NIH Research Festival
There have been relatively few examples of viral O-GlcNAc proteins relative to the large numbers discovered in animals and plants. Here, we describe the presence of a novel O-GlcNAc protein in vaccinia virus (VACV) infectious particles. VACV, the prototypic member of the Poxviridae family, comprised the live-virus vaccine that eradicated smallpox and harbors a linear, double-stranded DNA genome encoding approximately 200 proteins. Early studies from our laboratory demonstrated the presence of a 40-kDa protein that contains N-acetylglucosamine in purified virions. The small size of the pronase-digestion product and the absence of other sugars suggested one or few glucosamines. In the present study, extracts of purified virions were enzymatically labeled utilizing the mutant Œ≤-1,4-galactosyltransferase (Gal-T1 (Y289L)) to specifically transfer azido-modified galactose (GalNAz) from UDP-GalNAz to O-GlcNAc residues. Following copper catalyzed azide-alkyne cycloaddition, the candidate GlcNAc proteins were detected by SDS-polyacrylamide gel electrophoresis and identified by mass spectrometry. Then using strain-promoted cycloaddition chemistry to attach a polyethylene glycol mass tag of 10 kDa on to the GlcNAc protein, a significant shift in the electrophoretic mobility of the VACV A4 protein was documented by Western blotting. The presence of O-GlcNAc and one major modification site in A4 was confirmed by mass spectrometry and specific antibody. Expression of A4 is essential for virus replication and is required for morphogenesis of mature virions. Further studies to determine the serine/threonine residues modified and to determine the role of GlcNAc in the function of A4 are in progress.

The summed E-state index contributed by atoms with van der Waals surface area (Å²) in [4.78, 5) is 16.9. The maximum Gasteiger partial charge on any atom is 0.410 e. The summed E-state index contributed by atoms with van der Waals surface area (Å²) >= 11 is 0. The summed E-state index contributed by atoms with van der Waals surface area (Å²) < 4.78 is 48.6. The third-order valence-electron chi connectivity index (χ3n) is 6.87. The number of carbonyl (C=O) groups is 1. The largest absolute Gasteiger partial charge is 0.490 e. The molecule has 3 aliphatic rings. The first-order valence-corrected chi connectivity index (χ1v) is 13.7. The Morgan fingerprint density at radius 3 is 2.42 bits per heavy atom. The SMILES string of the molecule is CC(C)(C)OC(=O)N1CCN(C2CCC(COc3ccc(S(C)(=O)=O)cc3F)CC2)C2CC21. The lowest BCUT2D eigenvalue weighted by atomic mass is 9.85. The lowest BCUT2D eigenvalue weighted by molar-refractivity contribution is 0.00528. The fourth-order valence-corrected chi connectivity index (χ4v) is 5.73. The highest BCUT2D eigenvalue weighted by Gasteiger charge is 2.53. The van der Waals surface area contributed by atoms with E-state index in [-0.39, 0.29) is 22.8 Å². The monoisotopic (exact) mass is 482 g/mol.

Scientific Focus Area: Virology
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